Is it bad luck to tell someone what you are giving up for Lent?
No. Luck is mostly not involved at all. On the other hand, there is some research suggesting that telling people your goals can keep you from accomplishing them. And the commitments we make are often a kind of goals.
Did Jesus practice Lent?
Nope. He did fast for 40 days at least once, as did several other people inside the Bible and out.
Do drag racers and sprinters have an advantage in fasting?
Not necessarily. It’s true that they are fast, but often fasting – giving up food (or something) for a period of time – actually invites us to slow down. So while fast people often have great focus which can help with fasting, physical speed isn’t a requirement.
Do you have to be Catholic to practice Lent?
Nope. Many of you who have been around Lent your whole life have more practice than those of us who didn’t grow up with Lent. But often, practice makes frustrated more than perfect. I think that the idea of routine lets us all start fresh: a ritual is something we do hoping to influence God. A routine is something we do to work on us. A routine like daily prayer or weekly Sabbath or a season of fasting can bring our minds back to the story of God’s work.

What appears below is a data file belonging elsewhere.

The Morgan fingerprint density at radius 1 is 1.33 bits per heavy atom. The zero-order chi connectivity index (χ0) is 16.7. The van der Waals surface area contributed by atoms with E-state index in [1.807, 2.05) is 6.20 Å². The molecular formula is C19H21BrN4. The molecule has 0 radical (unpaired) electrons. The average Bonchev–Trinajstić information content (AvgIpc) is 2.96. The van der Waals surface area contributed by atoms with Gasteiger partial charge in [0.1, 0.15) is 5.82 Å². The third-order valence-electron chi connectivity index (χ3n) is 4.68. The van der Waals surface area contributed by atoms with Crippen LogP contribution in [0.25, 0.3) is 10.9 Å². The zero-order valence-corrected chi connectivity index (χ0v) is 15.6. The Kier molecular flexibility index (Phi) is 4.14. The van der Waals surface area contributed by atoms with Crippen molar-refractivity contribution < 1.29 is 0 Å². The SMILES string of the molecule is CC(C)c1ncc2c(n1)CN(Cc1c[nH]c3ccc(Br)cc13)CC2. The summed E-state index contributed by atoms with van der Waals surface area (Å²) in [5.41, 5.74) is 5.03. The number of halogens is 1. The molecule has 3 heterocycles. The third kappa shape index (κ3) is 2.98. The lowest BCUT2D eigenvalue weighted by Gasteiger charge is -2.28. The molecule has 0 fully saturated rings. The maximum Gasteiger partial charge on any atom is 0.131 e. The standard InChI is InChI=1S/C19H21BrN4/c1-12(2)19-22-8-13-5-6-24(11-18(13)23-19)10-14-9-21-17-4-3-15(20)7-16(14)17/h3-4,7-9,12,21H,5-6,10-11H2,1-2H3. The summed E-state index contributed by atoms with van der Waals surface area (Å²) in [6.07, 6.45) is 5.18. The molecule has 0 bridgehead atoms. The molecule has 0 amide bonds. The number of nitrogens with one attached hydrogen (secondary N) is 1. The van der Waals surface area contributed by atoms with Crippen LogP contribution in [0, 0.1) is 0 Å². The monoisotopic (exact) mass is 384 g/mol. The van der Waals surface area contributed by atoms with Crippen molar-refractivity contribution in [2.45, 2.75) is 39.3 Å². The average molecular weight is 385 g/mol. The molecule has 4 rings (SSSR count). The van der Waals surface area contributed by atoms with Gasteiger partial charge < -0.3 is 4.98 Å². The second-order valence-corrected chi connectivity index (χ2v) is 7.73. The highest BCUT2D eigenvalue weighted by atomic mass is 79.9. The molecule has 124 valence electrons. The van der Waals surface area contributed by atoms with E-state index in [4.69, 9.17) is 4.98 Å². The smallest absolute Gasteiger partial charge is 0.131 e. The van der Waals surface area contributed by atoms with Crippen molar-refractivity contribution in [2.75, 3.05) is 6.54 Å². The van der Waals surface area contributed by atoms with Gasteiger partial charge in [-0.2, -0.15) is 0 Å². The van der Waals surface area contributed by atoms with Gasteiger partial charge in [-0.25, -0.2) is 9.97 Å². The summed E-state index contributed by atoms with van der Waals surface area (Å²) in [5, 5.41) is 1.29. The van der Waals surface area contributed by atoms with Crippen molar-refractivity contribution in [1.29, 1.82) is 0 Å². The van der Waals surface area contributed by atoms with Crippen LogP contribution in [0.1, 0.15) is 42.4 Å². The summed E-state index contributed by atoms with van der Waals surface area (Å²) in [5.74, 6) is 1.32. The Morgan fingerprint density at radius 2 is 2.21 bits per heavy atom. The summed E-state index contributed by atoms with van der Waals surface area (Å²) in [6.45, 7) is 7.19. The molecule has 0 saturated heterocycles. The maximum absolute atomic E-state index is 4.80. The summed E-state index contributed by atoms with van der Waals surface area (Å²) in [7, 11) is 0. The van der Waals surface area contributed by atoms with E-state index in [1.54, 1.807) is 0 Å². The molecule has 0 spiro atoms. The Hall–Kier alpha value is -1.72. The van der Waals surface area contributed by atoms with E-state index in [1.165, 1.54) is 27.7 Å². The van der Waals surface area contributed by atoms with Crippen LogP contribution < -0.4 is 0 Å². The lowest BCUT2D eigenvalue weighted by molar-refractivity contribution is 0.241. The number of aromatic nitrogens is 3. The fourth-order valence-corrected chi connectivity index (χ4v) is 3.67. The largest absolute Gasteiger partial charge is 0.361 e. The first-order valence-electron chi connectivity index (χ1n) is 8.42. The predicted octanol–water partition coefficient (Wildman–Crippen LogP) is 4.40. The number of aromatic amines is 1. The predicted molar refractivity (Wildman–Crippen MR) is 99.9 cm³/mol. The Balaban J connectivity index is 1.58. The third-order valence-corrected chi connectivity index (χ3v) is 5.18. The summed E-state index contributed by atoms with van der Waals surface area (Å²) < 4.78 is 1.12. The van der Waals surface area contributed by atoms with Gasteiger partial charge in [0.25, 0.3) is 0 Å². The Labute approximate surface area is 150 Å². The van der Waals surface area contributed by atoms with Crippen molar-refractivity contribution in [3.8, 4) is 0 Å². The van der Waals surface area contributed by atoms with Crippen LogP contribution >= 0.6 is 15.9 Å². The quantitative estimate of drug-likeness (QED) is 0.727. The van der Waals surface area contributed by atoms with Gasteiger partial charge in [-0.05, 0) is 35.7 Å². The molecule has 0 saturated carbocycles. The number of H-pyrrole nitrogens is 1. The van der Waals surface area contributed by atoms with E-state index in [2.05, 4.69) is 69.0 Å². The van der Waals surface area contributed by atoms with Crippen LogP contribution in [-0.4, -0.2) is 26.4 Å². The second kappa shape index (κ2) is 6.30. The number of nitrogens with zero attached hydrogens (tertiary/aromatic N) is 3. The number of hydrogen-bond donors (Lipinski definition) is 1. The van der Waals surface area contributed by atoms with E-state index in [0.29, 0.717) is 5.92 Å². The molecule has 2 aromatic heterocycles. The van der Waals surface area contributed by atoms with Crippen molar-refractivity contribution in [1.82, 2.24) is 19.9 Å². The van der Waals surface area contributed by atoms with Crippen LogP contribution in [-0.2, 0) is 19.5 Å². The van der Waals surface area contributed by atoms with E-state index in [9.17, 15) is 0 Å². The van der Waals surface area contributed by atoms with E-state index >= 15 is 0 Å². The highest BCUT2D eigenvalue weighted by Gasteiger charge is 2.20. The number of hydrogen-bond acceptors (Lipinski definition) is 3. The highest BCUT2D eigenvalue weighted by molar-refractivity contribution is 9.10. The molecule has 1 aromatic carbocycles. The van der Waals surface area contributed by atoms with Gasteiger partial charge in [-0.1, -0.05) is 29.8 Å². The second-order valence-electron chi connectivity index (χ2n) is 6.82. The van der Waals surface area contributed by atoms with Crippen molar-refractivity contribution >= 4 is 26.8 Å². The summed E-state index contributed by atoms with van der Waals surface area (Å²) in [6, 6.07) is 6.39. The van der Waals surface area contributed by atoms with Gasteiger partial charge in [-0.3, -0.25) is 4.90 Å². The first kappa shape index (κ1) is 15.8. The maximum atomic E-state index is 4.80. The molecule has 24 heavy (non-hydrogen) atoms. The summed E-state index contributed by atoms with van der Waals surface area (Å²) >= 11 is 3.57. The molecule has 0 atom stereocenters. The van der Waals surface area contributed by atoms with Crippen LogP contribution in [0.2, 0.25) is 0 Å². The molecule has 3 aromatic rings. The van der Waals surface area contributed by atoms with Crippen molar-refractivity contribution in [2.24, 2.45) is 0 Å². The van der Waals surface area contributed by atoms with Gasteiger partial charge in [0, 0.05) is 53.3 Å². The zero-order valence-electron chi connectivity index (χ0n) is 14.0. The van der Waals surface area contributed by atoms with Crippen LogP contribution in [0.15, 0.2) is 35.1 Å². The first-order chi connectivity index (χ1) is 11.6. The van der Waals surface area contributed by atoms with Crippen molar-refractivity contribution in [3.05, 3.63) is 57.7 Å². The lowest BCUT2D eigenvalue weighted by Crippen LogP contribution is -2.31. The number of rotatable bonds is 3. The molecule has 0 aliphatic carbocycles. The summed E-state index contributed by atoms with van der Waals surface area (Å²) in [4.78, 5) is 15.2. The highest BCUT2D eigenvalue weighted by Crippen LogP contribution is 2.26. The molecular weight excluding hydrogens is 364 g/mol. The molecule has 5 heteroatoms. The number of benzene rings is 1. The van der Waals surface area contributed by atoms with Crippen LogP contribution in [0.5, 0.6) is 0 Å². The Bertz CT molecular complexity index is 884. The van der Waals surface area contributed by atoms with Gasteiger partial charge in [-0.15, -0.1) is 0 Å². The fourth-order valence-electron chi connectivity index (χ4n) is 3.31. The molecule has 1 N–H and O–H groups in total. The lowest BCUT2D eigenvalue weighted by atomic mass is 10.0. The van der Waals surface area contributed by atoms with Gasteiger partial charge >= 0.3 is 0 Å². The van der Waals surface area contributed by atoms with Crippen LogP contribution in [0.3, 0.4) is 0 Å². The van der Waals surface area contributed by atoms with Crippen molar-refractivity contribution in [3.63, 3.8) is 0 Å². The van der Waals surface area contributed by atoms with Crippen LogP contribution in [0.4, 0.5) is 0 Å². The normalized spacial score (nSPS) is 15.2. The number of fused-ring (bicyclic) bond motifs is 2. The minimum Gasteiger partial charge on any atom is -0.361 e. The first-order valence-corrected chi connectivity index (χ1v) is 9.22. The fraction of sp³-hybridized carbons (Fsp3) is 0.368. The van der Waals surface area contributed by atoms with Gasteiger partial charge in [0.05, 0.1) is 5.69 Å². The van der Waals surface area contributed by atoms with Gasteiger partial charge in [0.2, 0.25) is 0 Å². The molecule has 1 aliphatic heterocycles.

Are you going to tell us about your Lenten practices for this year?
I shot some video where I asked myself that question. My quick answer was that I’m giving up insecurity. Which then made me think about what that could mean in practice. And that discussion I’m not ready to share. I am, however, giving up the North American continent for two weeks during Lent, so that’s something.
I’ll give up mentioning Lent For Non-Lent People after today.